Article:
We don’t normally think of being nervous about meeting the Christ-child, even though he is the King of all the world. Perhaps it’s due to the unfortunate accident that “child” rhymes with “mild,” and conditions the tone taken by so many Christmas hymns. The Christmas baby is described as “tender and mild” (Silent Night); laying down his “sweet head” in a manger and not ever crying (Away in a Manger); a “gentle Lamb” in whose hands I am (Gentle Jesus, Meek and Mild). All happiness. All peaceful. Christmas cards with sweet scenes of folded hands, radiant beams, admiring angels, gentle lambs and nuzzling oxen, a revering Mary and Joseph.
But there is another way to look at the Nativity.
There were some people who were not so eager to welcome the Christ child into the world. When the three kings from the Orient arrived in Jerusalem, they asked Herod about some newborn king of the Jews. And “when King Herod heard this, he was greatly troubled” (Matt 2:3). The extent of his troubled spirit is commemorated three days later, on December 28, although most of us have already moved on to think of New Year’s Eve. It is the Feast of the Holy Innocents. When Herod realizes “that he had been deceived by the magi, he became furious. He ordered the massacre of all the boys in Bethlehem and its vicinity two years old and under” (Matt 2:16).
If this were a fairy tale, you might imagine a nasty king going to extremes to protect himself from Christmas. He might command all Christmas cards burned, or fir trees in a 50-mile radius cut down so no one can put up a Christmas tree. Unfortunately, real life can be even harsher than fairy tales, and real kings can be grimmer than the Brothers Grimm ever imagined. Jeremiah had prophesied: “A voice was heard in Ramah, sobbing and loud lamentation; Rachel weeping for her children” (Matt 2:18).
This resistance to Christ led G. K. Chesterton to imagine the first Christmas in a different light. Chesterton (1874–1936) was an English writer, novelist, philosopher, and convert to Catholicism, which he defended in a number of books. One of those books was a history of the interaction of God with the human race, titled Everlasting Man, and was the very book that Lewis said paved the way to his own conversion to Christianity. In it, Chesterton describes the first Christmas as if the high King had to come undercover.
Jesus’s birth was literally an underground affair, because around Bethlehem shelters for animals (stables) were dug into the hillside as caves. So Chesterton imagines the “very horse-hoofs of Herod passed like thunder over the sunken head of Christ.…There is in this buried divinity an idea of undermining the world; of shaking the towers and palaces from below; even as Herod the great king felt the earthquake under him and swayed with his swaying palace.”
God was being smuggled into his own creation! The first Christmas was in stealth, worthy of an adventure tale. “The rejoicings in the cavern were rejoicings in a fortress or an outlaw’s den; properly understood it is not unduly flippant to say they were rejoicings in a dug-out.” The High King was sneaking under dark of night into his own Kingdom, and Herod did not like it.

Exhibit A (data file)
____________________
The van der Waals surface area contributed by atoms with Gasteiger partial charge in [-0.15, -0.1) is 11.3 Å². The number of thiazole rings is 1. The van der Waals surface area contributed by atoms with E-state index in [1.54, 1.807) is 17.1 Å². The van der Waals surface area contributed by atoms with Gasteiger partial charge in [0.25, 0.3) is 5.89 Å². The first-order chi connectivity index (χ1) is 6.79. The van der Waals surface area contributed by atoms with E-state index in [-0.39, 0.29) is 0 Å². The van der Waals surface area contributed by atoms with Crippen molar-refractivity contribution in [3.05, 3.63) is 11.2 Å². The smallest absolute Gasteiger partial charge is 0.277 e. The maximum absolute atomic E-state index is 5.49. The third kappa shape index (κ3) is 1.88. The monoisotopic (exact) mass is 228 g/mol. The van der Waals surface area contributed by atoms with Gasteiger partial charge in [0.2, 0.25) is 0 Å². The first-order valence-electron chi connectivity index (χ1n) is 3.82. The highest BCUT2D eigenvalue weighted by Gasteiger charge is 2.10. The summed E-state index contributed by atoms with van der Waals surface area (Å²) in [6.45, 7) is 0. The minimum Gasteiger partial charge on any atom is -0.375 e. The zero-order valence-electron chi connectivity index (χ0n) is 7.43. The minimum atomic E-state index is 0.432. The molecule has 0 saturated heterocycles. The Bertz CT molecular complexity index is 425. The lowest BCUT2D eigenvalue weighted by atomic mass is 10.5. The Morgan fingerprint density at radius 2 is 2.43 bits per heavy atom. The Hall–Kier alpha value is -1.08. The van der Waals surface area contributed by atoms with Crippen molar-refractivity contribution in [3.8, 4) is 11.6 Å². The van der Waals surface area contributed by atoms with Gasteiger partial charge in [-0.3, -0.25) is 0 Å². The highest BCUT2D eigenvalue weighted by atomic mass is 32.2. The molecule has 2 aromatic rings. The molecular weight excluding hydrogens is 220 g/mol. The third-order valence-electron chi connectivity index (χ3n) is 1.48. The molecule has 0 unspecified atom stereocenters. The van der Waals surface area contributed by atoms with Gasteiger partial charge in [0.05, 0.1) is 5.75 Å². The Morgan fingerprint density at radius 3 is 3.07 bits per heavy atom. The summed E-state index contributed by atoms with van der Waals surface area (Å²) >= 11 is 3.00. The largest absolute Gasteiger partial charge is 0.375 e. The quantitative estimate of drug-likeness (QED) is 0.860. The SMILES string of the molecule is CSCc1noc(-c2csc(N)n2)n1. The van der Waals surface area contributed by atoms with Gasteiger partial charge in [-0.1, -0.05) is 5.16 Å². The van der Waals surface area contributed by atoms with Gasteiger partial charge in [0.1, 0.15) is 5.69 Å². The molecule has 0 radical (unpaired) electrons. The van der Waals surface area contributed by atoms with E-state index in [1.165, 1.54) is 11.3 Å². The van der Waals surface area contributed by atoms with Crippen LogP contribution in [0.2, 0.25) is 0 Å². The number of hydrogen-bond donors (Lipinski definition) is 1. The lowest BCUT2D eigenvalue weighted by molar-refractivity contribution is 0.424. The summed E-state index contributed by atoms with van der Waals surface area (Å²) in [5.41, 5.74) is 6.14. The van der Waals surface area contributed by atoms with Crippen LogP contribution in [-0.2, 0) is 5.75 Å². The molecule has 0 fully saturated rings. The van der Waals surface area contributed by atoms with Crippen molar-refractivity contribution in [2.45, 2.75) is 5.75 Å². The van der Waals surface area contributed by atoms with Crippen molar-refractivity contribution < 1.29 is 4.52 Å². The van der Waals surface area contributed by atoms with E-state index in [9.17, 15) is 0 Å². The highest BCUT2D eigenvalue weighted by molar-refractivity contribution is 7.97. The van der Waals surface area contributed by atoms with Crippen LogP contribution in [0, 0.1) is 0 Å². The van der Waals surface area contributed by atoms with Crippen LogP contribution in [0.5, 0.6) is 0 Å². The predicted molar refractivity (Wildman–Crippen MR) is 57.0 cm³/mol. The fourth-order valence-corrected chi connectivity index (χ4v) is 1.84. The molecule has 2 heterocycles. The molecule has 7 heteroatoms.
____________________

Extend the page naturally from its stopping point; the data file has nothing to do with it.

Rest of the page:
On the surface, the Christ child seems harmless, but he has come to befriend the poor and helpless, and that makes him a threat to the rich and selfish. Christmas upsets the mighty who mistakenly think they possess their wealth or power for their own self-gratification. Actually, the gifts they have are only on loan to them. Their wealth and power is intended to be put in service to the high King, who has commanded them used in a preferential option for the poor. And now, at Christmas, the high King was coming to balance the books. That is why Herod and the Roman Empire eventually put him to death. The rumor that the Messiah is afoot worried them, and the rumor may still cause consternation to many today.
Perhaps we do not take the Incarnation seriously enough because no real demands are made on us by the “gentle Jesus, meek and mild.” Perhaps our faith needs to be stirred up by a more powerful figure than we see on many of our Christmas cards. Perhaps He will ask us, too, whether we have been acting in justice.
So the Christmas story combines two characteristics of God. There is the power and might of the Son of God, which threatens the selfish and corrupt rulers of this world. But there is also mercy, which we see in the undignified position the high King takes in order to enter his world. It is a mercy that we learn from those very pictures of the manger, which Chesterton says combine two ideas that are remote: “the idea of a baby and the idea of unknown strength that sustains the stars.” After anyone has glimpsed the Nativity scene, “there will always be some savour of religion about the mere picture of a mother and a baby; some hint of mercy and softening about the mere mention of the dreadful name of God.”
Just how low will God go? To an underground cave at His birth; to the underground realm of Hades after His death on a cross. Christmas is where justice and mercy kiss.